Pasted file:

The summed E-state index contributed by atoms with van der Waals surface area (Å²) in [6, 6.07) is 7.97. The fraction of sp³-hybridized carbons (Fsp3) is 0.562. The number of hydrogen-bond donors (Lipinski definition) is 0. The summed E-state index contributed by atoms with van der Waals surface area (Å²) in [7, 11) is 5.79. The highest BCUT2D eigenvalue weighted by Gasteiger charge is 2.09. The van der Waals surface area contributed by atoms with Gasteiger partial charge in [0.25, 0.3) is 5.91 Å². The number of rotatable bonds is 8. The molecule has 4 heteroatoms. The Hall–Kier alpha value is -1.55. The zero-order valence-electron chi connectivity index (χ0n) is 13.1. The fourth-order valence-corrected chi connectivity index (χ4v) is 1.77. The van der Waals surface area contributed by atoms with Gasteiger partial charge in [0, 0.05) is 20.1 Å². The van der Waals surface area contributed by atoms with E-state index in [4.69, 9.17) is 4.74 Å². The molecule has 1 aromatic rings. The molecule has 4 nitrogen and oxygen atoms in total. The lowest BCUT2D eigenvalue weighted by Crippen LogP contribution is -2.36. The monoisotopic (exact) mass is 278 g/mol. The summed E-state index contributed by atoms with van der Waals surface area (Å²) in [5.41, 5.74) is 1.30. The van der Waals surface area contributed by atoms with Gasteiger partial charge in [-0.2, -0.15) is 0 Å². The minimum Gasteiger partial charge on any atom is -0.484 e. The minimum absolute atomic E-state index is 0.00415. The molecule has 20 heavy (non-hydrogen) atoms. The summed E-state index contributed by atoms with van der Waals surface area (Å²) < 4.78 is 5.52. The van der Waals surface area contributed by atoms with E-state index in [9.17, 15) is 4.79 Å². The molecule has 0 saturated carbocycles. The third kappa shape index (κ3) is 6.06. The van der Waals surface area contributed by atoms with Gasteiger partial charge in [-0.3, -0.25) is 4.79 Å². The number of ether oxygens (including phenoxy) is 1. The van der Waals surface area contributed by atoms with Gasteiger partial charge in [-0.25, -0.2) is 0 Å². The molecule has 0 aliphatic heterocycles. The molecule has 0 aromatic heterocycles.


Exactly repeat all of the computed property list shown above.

The summed E-state index contributed by atoms with van der Waals surface area (Å²) in [6, 6.07) is 7.97. The fraction of sp³-hybridized carbons (Fsp3) is 0.562. The number of hydrogen-bond donors (Lipinski definition) is 0. The summed E-state index contributed by atoms with van der Waals surface area (Å²) in [7, 11) is 5.79. The highest BCUT2D eigenvalue weighted by Gasteiger charge is 2.09. The van der Waals surface area contributed by atoms with Gasteiger partial charge in [0.25, 0.3) is 5.91 Å². The number of rotatable bonds is 8. The molecule has 4 heteroatoms. The Hall–Kier alpha value is -1.55. The zero-order valence-electron chi connectivity index (χ0n) is 13.1. The fourth-order valence-corrected chi connectivity index (χ4v) is 1.77. The van der Waals surface area contributed by atoms with Gasteiger partial charge in [0, 0.05) is 20.1 Å². The van der Waals surface area contributed by atoms with E-state index in [4.69, 9.17) is 4.74 Å². The molecule has 1 aromatic rings. The molecule has 4 nitrogen and oxygen atoms in total. The lowest BCUT2D eigenvalue weighted by Crippen LogP contribution is -2.36. The monoisotopic (exact) mass is 278 g/mol. The summed E-state index contributed by atoms with van der Waals surface area (Å²) in [5.41, 5.74) is 1.30. The van der Waals surface area contributed by atoms with Gasteiger partial charge in [-0.2, -0.15) is 0 Å². The minimum Gasteiger partial charge on any atom is -0.484 e. The minimum absolute atomic E-state index is 0.00415. The molecule has 20 heavy (non-hydrogen) atoms. The summed E-state index contributed by atoms with van der Waals surface area (Å²) < 4.78 is 5.52. The van der Waals surface area contributed by atoms with E-state index in [9.17, 15) is 4.79 Å². The molecule has 0 saturated carbocycles. The third kappa shape index (κ3) is 6.06. The van der Waals surface area contributed by atoms with Gasteiger partial charge in [-0.3, -0.25) is 4.79 Å². The number of ether oxygens (including phenoxy) is 1. The van der Waals surface area contributed by atoms with Gasteiger partial charge in [-0.25, -0.2) is 0 Å². The molecule has 0 aliphatic heterocycles. The molecule has 0 aromatic heterocycles.